# The Stochastic Indicator -- A simple classic

### There isn't much to this indicator, it's a classic. This version returns the raw, slow K%, and slow D% calculations.

Disclaimer: the following post is an organized representation of my research and project notes. It doesn’t represent any type of advice, financial or otherwise. Its purpose is to be informative and educational. Backtest results are based on historical data, not real-time data. There is no guarantee that these hypothetical results will continue in the future. Day trading is extremely risky, and I do not suggest running any of these strategies live.

As the caption hinted, there isn't much complexity to this indicator. The original Stochastic indicator was created by a fellow named George Lane.[1] Since then, it has been tweaked a few times, mostly with different types of simple smoothing. These days, most version of the indicator utilize a fast exponential smoothing over the original simple moving average used to smooth the results. In this discussion, we're diving into a version of the indicators that lets you pick between the raw (OG) stochastic, a once smoothed, or a twice smoothed value--whichever suits your needs best.

If I am being honest, this indicator *was* a bit easier to code than some of the previous ones. However, it led me down another rabbit hole of updates for the `pqt`

library. The first update was to stop using Yahoo!Finance historical data and start using the Norgate Data (ND) that I've been paying for and using with RealTest. While I was looking at the ND SDK documentation, I came across a data format called "record arrays" or `recarray`

.

I did a little digging, and what I found had me asking myself: Can I avoid using the Pandas library altogether? Would that speed up the indicator report functions? Would this be difficult? Do other data providers also provide their data in recarrays?

Testing this meant I had to make multiple minor changes across all of the report functions in the library. Luckily, none of the underlying calculation functionality needed to be updated--they already took in `np.ndarray`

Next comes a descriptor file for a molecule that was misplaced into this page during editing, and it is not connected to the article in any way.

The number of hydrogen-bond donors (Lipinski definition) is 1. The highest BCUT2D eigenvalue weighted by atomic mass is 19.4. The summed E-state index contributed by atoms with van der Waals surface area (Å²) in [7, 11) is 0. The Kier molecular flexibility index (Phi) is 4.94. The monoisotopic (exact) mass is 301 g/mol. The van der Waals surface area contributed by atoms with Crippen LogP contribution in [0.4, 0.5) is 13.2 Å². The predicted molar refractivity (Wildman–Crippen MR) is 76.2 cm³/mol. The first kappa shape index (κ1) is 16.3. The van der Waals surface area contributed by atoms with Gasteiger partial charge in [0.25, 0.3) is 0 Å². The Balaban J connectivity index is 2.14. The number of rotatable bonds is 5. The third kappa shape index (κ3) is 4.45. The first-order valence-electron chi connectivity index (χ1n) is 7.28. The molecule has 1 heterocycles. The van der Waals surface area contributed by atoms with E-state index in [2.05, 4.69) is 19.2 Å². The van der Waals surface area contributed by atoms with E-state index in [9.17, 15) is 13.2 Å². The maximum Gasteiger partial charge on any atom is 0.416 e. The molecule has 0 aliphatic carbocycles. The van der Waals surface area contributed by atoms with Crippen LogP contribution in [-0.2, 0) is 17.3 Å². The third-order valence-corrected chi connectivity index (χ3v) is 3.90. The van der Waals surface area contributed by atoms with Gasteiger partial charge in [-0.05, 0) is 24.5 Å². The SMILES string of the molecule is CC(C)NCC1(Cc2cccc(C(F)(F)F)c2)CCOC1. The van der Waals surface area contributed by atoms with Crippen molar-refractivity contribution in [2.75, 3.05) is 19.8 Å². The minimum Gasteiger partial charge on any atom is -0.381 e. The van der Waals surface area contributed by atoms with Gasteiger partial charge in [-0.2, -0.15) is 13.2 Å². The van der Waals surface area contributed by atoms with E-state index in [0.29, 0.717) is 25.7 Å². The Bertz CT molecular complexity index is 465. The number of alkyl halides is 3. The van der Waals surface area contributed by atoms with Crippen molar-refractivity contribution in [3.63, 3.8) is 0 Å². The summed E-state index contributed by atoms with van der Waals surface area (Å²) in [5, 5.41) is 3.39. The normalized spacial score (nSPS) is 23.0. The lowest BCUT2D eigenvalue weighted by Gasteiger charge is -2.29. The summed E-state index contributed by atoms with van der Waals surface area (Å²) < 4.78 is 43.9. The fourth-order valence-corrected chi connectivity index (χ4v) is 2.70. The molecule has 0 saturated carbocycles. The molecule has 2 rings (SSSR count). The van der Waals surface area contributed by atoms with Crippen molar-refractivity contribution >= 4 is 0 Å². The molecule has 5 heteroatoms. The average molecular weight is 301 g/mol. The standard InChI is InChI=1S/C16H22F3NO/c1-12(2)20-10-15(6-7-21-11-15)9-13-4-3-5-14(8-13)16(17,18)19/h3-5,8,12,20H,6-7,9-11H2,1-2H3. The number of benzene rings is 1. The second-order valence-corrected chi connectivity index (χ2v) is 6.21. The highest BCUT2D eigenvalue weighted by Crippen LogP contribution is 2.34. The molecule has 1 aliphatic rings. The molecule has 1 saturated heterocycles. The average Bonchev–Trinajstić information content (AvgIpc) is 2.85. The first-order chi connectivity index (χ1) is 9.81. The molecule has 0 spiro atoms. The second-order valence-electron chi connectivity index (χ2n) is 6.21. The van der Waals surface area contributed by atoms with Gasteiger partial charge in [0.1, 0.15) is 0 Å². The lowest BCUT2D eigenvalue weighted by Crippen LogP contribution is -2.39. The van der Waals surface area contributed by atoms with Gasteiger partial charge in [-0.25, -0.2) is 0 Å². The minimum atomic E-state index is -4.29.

objects for calculation. The report functions took in Pandas DataFrames and then converted the data into arrays for calculation and looping. After testing this approach with the Stochastic indicator, I noticed a pretty decent speed increase, so I decided to go ahead and apply this treatment to the entire suite of reports.

So, none of the reports take DataFrames anymore--they now operate with record arrays and regular ol' arrays. It took five minutes and thirty seconds to test three indicators, each with over 7k cases of data each and with 1000 permutation tests over three different tests. This was an improvement of about four minutes over the previous version. Fuck yeah.

It's still slow, don't get me wrong. I'm impatient. I want that shit yesterday. Unfortunately, I'm not there yet. I'll keep chipping away at it as I learn. I know that Python has limitations, but I'm determined to push those boundaries as I figure things out. I'm sure that the treatment I gave the library this past week is not the best way to optimize it. I know there are more simple methods I can use to speed up these operations. As soon as I learn about them, I'll test them and make adjustments. Until then, five minutes isn't so bad for what we're getting with these tools.

Got any other news or updates for us, Larry?

I do, but I am not going to clutter this post with them. I'll drop an update post tomorrow. A strategy will drop this weekend too. Also, notice that this post isn't just for paid subscribers? Keep an eye out for the update post and I'll explain why.

Nice. What about a lesson from the past?

Nope.

## The Stochastic Indicator

The original stochastic indicator was based on the observations that closing prices tended to be closer to the upper or lower end of price range during up/down trends.[1] I am going to refer to the raw stochastic as the fast K%, the once smoothed version as slow K%, and the twice smoothed as slow D%. This follows the naming conventions found in reference two. We calculate the raw stochastic with the following equation:[1][2]

where:

*Close_t*: Represents the closing price at time*min(low)*: Represents the lowest low over the lookback period from*t*minus*lookback*to*t.*max(high): Represents the highest high over the lookback period from

*t*minus*lookback*to*t*.

This formula calculates the Raw Stochastic value, where the high and low values are taken over the specified lookback period. In Python, this can be written with something like:

```
highest = np.max(high[-lookback:])
lowest = np.min(low[-lookback:])
raw_k_value = (close[-1] - lowest) / (highest - lowest + 1.e-60) * 100.0
```

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### Fast Exponential Smoothing

The first type of smoothing that was applied to the stochastic indicator was done with a simple smoothing average, but the modern variation uses a fast/simple exponential smoothing.[2] This exponential smoothing can be expressed with the following equation:

where:

*St*: Represents the smoothed value at time*t*.*Vt*: Represents the original value at time*t*from the`values`